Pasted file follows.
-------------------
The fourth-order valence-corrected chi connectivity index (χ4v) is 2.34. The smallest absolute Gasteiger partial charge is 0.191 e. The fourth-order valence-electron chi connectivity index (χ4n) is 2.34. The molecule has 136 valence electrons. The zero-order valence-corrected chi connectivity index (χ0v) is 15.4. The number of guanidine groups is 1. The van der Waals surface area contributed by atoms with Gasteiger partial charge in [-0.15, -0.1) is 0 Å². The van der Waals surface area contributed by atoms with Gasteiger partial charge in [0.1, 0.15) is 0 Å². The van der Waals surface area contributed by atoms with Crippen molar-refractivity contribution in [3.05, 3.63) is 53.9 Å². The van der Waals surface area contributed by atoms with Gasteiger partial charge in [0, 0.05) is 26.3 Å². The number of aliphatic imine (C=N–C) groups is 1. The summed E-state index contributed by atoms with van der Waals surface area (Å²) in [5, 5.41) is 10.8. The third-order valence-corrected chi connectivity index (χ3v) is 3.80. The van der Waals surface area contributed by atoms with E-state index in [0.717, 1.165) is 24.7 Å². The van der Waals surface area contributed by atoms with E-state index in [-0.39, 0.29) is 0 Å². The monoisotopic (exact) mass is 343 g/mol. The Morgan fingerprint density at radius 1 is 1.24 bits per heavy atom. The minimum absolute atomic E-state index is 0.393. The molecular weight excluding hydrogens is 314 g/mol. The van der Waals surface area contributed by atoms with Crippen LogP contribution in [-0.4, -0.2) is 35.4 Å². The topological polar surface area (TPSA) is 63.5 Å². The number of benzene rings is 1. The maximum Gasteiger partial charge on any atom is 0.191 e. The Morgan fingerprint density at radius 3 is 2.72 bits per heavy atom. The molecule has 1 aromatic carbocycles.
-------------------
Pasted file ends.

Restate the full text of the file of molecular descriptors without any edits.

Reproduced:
The fourth-order valence-corrected chi connectivity index (χ4v) is 2.34. The smallest absolute Gasteiger partial charge is 0.191 e. The fourth-order valence-electron chi connectivity index (χ4n) is 2.34. The molecule has 136 valence electrons. The zero-order valence-corrected chi connectivity index (χ0v) is 15.4. The number of guanidine groups is 1. The van der Waals surface area contributed by atoms with Gasteiger partial charge in [-0.15, -0.1) is 0 Å². The van der Waals surface area contributed by atoms with Gasteiger partial charge in [0.1, 0.15) is 0 Å². The van der Waals surface area contributed by atoms with Crippen molar-refractivity contribution in [3.05, 3.63) is 53.9 Å². The van der Waals surface area contributed by atoms with Gasteiger partial charge in [0, 0.05) is 26.3 Å². The number of aliphatic imine (C=N–C) groups is 1. The summed E-state index contributed by atoms with van der Waals surface area (Å²) in [5, 5.41) is 10.8. The third-order valence-corrected chi connectivity index (χ3v) is 3.80. The van der Waals surface area contributed by atoms with E-state index in [0.717, 1.165) is 24.7 Å². The van der Waals surface area contributed by atoms with E-state index in [-0.39, 0.29) is 0 Å². The monoisotopic (exact) mass is 343 g/mol. The Morgan fingerprint density at radius 1 is 1.24 bits per heavy atom. The minimum absolute atomic E-state index is 0.393. The molecular weight excluding hydrogens is 314 g/mol. The van der Waals surface area contributed by atoms with Crippen LogP contribution in [-0.4, -0.2) is 35.4 Å². The topological polar surface area (TPSA) is 63.5 Å². The number of benzene rings is 1. The maximum Gasteiger partial charge on any atom is 0.191 e. The Morgan fingerprint density at radius 3 is 2.72 bits per heavy atom. The molecule has 1 aromatic carbocycles.